- What are your ideas for interim projects (before the Study makes recommendations) on Duval or Downtown that would make it more pedestrian friendly and people oriented? Answer limited to 100 words.
- Do you think removing all parking on Duval Street would enhance the downtown environment? Would you support an ordinance that would allow parklets (benches or tables and chairs on a platform) to replace parking downtown? Answer limited to 100 words.
Duval Loop and Public Transit
- Do you favor returning to a free Duval Loop for visitors to our island? Do you favor fare free rides on other City routes for everyone? Answer limited to 100 words.
- Do you believe a third-party consulting firm should be retained to assist the City with branding and marketing the Duval Loop, Key West Transit and Lower Keys Shuttle programs? Answer limited to 100 words.
- Do you believe compensation of bus drivers should be increased to attract and retain a stable base of drivers? Answer limited to 100 words.
Bicycle and Pedestrian
- Please name a few bicycle and/or pedestrian projects (they can be from the Bike/Ped Plan) you would vote to fund in your term. Answer limited to 100 words.
- How often do you ride a bicycle and for what purposes? How do you propose we get more people to bike and walk in Key West? Answer limited to 100 words.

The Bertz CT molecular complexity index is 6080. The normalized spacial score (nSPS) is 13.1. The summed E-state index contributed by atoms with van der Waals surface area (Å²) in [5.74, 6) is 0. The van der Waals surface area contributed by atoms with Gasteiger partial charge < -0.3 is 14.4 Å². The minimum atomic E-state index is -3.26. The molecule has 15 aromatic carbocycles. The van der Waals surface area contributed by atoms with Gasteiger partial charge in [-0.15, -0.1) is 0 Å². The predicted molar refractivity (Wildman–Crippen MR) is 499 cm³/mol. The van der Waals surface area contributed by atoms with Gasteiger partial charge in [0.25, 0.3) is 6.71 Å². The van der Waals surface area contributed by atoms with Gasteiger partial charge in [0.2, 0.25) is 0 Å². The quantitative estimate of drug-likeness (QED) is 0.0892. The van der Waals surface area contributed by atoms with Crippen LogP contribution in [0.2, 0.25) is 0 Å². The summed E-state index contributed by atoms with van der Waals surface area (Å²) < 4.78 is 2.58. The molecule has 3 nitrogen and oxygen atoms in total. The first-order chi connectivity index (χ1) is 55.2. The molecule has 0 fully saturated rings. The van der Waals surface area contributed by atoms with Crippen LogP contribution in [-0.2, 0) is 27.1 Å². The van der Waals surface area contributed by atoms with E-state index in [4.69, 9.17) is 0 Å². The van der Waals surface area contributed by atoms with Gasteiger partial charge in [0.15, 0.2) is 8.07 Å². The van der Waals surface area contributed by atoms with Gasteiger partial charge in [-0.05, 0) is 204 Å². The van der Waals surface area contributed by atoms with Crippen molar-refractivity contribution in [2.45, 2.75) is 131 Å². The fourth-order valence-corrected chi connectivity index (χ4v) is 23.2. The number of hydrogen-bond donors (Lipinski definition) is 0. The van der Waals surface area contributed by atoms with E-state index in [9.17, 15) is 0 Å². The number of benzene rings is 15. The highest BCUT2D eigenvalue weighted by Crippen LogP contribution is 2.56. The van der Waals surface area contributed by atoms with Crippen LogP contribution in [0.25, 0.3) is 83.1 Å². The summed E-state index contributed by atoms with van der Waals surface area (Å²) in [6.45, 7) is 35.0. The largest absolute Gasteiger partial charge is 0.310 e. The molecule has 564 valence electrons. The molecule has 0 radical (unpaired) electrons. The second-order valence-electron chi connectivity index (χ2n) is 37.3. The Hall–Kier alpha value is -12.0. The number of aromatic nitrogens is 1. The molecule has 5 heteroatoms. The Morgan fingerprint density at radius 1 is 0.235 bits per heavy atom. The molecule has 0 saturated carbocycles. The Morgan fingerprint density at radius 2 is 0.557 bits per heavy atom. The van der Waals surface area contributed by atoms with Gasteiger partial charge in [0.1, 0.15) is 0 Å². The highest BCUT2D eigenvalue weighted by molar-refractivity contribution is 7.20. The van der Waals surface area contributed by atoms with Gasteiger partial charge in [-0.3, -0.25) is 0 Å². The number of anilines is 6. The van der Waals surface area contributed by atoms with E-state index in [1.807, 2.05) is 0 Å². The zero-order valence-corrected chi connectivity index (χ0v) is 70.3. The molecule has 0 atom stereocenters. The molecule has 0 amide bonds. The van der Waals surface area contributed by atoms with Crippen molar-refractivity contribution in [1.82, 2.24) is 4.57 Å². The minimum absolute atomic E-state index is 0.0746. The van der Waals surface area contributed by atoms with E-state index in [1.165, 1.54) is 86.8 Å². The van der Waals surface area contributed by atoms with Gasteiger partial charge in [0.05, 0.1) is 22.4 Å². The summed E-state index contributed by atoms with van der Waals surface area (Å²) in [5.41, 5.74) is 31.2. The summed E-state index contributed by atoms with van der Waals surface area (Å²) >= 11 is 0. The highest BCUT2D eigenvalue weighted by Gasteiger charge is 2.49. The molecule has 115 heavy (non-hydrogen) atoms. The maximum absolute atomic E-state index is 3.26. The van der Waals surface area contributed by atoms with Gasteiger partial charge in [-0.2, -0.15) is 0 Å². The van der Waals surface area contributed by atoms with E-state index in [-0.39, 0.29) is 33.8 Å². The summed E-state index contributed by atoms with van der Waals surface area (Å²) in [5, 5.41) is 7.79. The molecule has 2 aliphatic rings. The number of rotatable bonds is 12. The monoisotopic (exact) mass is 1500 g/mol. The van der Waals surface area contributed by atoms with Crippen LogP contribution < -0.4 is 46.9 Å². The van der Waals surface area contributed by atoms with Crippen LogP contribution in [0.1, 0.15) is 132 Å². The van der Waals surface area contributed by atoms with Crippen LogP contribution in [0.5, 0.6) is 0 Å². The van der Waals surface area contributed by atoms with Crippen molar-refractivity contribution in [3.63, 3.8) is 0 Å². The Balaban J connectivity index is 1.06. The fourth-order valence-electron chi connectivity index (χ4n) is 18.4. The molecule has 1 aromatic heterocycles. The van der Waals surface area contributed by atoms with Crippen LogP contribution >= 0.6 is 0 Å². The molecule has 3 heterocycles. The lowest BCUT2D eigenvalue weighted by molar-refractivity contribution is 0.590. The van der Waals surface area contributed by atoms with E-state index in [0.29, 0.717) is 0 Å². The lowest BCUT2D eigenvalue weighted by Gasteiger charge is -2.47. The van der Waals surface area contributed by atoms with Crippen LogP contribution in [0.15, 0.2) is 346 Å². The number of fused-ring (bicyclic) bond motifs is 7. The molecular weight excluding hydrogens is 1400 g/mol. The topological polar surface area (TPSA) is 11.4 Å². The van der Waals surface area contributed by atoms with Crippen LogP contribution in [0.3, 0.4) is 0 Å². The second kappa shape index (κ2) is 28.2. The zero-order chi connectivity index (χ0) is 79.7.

- Do you believe increased traffic enforcement (speeding) will improve public safety for pedestrians and people on bicycles? Or do you believe that infrastructure improvements will improve safety? Or Education? Perhaps nothing more is needed or perhaps all 3? Explain how public safety should be accomplished. Answer limited to 100 words.
- Do you favor raising the price on Residential Parking Permits to the $35 proposed in the FY21 budget? And even more for 2nd and 3rd vehicles? Do you favor going incrementally higher in future years? Answer limited to 100 words.
- Do you favor instituting Residential Permit Parking by Zone so that the permit allows one to park near one’s own home? Answer limited to 100 words.
- Should the City hire more parking enforcement officers since it has been demonstrated that these positions are self-funding and that residents desire increased enforcement efforts. Answer limited to 100 words.
- What do you think of when you think of Car-Free Key West and its mission and how do you propose to make it easier and safer for more people to bike, walk, take the bus and use streets and why do you think this is important? Limit 300 words.